Of course, no one wants people to die needlessly, but it’s curious how the show manages to kill scores of faceless Dothraki and Unsullied soldiers (an argument for the poor handling of race we frequently see on this show can be left for another day) while all the named characters, even minor ones like Podrick and Gendry, manage to evade death.

Theon Greyjoy did die a heroic death, but we all knew he was a dead man walking. We were also prepared to say good bye to Ser Jorah Mormont when he caught greyscale in season five, and he literally did not deserve a better death than one in which he died in Daenerys’ arms.

So why is it that more emotions were felt when Cersei bombed the Sept in season six than during anything that happened in this battle? Would it not have felt emotional if a character we loved, such as Brienne, was killed and arose as a wight, only for Jaime to have to kill the woman he loves (or vice versa)? Would it not have felt emotional if a dead Rickon Stark arose in the crypts, only for Sansa to stab him with dragonglass?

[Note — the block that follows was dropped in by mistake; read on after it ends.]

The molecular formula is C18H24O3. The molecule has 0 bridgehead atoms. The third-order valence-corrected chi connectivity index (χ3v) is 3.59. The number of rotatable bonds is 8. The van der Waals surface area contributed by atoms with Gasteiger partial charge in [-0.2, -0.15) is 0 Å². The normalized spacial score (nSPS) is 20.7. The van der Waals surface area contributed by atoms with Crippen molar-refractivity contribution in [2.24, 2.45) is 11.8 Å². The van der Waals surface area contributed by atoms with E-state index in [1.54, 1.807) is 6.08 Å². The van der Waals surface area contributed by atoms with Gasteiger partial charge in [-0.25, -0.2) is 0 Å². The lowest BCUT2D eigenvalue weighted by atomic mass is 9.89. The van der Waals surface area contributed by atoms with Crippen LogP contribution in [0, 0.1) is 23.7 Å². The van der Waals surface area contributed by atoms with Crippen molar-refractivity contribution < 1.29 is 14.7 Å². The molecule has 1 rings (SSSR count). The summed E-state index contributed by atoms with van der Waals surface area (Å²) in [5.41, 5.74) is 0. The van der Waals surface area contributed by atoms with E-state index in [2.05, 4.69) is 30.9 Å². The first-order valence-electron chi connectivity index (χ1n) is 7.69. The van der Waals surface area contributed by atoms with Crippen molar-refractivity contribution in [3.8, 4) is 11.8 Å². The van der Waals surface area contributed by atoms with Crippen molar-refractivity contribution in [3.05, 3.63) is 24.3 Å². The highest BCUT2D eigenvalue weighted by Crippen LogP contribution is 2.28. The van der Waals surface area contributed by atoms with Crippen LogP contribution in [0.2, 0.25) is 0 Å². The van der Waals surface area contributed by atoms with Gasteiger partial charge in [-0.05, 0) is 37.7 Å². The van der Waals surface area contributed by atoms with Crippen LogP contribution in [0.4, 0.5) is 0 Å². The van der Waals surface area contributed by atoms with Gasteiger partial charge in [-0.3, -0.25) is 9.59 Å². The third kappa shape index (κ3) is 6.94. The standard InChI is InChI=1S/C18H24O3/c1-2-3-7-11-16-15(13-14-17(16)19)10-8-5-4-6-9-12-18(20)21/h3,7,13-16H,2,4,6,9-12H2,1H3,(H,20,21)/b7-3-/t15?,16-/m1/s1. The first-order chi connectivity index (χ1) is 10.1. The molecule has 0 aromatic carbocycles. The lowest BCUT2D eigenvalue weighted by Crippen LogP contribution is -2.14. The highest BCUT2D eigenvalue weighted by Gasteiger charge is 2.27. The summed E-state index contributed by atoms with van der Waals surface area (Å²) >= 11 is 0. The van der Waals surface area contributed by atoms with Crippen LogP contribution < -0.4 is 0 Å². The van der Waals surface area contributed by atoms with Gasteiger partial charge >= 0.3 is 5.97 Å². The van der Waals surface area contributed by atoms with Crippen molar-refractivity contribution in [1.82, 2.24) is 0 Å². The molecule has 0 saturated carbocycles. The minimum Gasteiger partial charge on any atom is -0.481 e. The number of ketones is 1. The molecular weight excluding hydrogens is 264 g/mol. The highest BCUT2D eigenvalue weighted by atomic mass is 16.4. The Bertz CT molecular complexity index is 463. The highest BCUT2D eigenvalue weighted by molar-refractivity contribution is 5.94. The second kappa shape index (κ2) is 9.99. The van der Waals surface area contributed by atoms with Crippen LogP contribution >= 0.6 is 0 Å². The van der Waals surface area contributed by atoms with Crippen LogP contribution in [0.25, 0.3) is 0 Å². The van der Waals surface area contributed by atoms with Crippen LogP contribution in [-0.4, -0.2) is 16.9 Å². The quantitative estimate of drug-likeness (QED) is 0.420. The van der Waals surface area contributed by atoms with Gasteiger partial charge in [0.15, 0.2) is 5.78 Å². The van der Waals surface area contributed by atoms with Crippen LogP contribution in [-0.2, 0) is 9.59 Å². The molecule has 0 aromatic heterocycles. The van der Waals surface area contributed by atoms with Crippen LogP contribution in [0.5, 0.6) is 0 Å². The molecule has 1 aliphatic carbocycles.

Then of course there is the fact that we were meant to be rooting for Jon or Daenerys Targaryen, either of whom could have been Azor Ahai. While Arya Stark killing the Night King was undoubtedly the best part of an otherwise weak episode, it only further highlighted just how undeserving both Jon and Daenerys are of the title of the hero to begin with. Ice and Fire could be anything, but it definitely isn’t these two. They don’t do much throughout the episode, except failing at riding their own dragons or even marginally hurting the Night King. Dragons who, might I add, seemed almost useless, especially given the hype of having two dragons in battle against the dead army. Viserion (the ice zombie) was the only one who knew how to be a dragon, it seemed.

At one point, Melisandre (who shows up miraculously without any explanation, like most things this episode) is the one to light the trenches on fire because the dragon riders are unable to see. What would happen if Mel hadn’t showed up? Did they not account for the fact that they would most definitely experience actual bad weather fighting the army of the dead, winter having come and all? What was their plan, if there was one at all?